About Me

DAWNJOYLEONG publicity photo

Autistic artist-researcher presenting autism as parallel embodiment, with sensory-cognitive idiosyncrasy as the nucleus of research, and an artistic practice of immersive mind-body experiences via music, visual art, photography, narrative, poetry and performance. With Lucy Like-a-Charm, a rescued former racing Greyhound, my beautiful creative muse, research assistant and faithful companion, we traverse blended, multidimensional terrains of wonderment: flipping pages of imagination, dancing around pandiatonic-chromatic-polyrhythmic mental fires, making splotches, humming in and out of tune, flying and falling, meandering in and out of discombobulation, gazing at pulchritude, picking up sound waves, celebrating symbiotic connectivity, and finding new ways to sense the world and Be.

Email me: dr.dawnjoyleong@gmail.com

 


 

Professional Profile

Dr. Dawn-Joy Leong is a researcher, multi-artist, TEDx speaker and board member of the Disabled People’s Association, Singapore. A specialist consultant in the Arts and Disability, Disability Leadership, Autism, Neurodiversity, Multi-Art applications, her workshops and talks focus mainly on mental health and wellbeing, life skills, creative thinking, learning strategies, disability advocacy, and access and inclusion, especially pertaining to arts practice and spaces. Dawn-joy has authored and illustrated music text books for Pearson Education endorsed by the Ministry of Education, Singapore; produced, directed and performed in musical concerts for charity at the Esplanade Recital Studio; and was an educator with almost two decades’ experience, teaching young persons with specific learning needs.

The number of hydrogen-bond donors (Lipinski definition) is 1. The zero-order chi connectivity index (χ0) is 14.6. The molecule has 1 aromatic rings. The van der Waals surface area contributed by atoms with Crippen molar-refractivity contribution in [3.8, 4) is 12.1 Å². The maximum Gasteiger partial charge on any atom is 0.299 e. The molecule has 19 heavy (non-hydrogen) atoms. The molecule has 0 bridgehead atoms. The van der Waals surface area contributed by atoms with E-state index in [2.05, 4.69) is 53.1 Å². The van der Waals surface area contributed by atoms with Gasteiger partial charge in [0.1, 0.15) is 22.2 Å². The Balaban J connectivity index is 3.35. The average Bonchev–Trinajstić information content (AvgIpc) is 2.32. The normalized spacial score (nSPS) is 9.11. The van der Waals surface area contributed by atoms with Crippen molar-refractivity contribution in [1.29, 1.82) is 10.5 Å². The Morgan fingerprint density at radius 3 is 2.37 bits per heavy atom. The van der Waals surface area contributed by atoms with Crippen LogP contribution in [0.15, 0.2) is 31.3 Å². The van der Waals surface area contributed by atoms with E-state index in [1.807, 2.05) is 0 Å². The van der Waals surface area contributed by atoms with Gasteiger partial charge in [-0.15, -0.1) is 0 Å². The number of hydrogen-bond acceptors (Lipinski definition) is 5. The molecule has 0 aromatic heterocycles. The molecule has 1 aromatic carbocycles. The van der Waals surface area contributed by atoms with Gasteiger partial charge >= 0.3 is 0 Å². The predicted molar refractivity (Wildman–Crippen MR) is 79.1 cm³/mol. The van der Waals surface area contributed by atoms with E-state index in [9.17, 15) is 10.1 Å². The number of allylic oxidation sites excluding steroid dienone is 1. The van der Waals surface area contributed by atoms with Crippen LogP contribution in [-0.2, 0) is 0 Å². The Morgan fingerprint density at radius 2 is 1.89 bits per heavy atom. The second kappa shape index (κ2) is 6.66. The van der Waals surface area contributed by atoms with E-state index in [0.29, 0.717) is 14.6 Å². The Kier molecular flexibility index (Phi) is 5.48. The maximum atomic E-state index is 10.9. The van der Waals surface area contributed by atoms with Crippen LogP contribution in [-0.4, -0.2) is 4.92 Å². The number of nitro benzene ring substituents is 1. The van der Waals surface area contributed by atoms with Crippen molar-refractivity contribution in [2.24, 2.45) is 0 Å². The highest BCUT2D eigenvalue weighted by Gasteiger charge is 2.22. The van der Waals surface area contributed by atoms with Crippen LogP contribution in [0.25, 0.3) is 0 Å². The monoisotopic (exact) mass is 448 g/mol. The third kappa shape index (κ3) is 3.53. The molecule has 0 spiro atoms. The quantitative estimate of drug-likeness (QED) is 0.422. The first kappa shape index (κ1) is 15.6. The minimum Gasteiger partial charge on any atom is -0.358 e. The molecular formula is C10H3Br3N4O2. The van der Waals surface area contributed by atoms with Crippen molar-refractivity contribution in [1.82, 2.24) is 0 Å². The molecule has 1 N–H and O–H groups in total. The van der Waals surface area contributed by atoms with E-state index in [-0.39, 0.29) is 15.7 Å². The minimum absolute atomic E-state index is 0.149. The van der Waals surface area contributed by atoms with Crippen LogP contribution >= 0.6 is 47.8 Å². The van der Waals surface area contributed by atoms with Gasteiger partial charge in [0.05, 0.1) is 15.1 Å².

Dawn-joy is autistic, and her assistance dog, Lucy Like-a-Charm, provides mitigation support for Dawn’s sensory anxiety. Rescued from the cruel Greyhound racing industry in Australia, Lucy is now Dawn’s closest and most trusted companion, creative muse, and research assistant, creating for Dawn an oasis of calm in the midst of the overwhelming cacophony of life in a frenetic cityscape, and a crucial source of strength for her many ventures far and wide.  

Dr. Leong has a Masters of Philosophy in music composition, and a PhD in Autism, Neurodiversity and Multi-Art Praxis, for which she was conferred the 2016 Dean’s Award for Excellence in Postgraduate Research from UNSW Art & Design, an honour given to only one top candidate per year. Dawn-joy was also awarded the Arts in Society International Excellence Award in 2013, for her paper, “Art in a Hidden World – creative process and invisible anomaly”. She has published, performed and exhibited her transdisciplinary work in the United Kingdom, Hong Kong, Australia and Singapore; and has been interviewed by and featured in multiple media networks in Australia and Singapore, including SBS Australia, ABC Australia, The Conversation, Artlink and the Straits Times, Channel News Asia, threesixzero films, Pets Magazine and Cleo.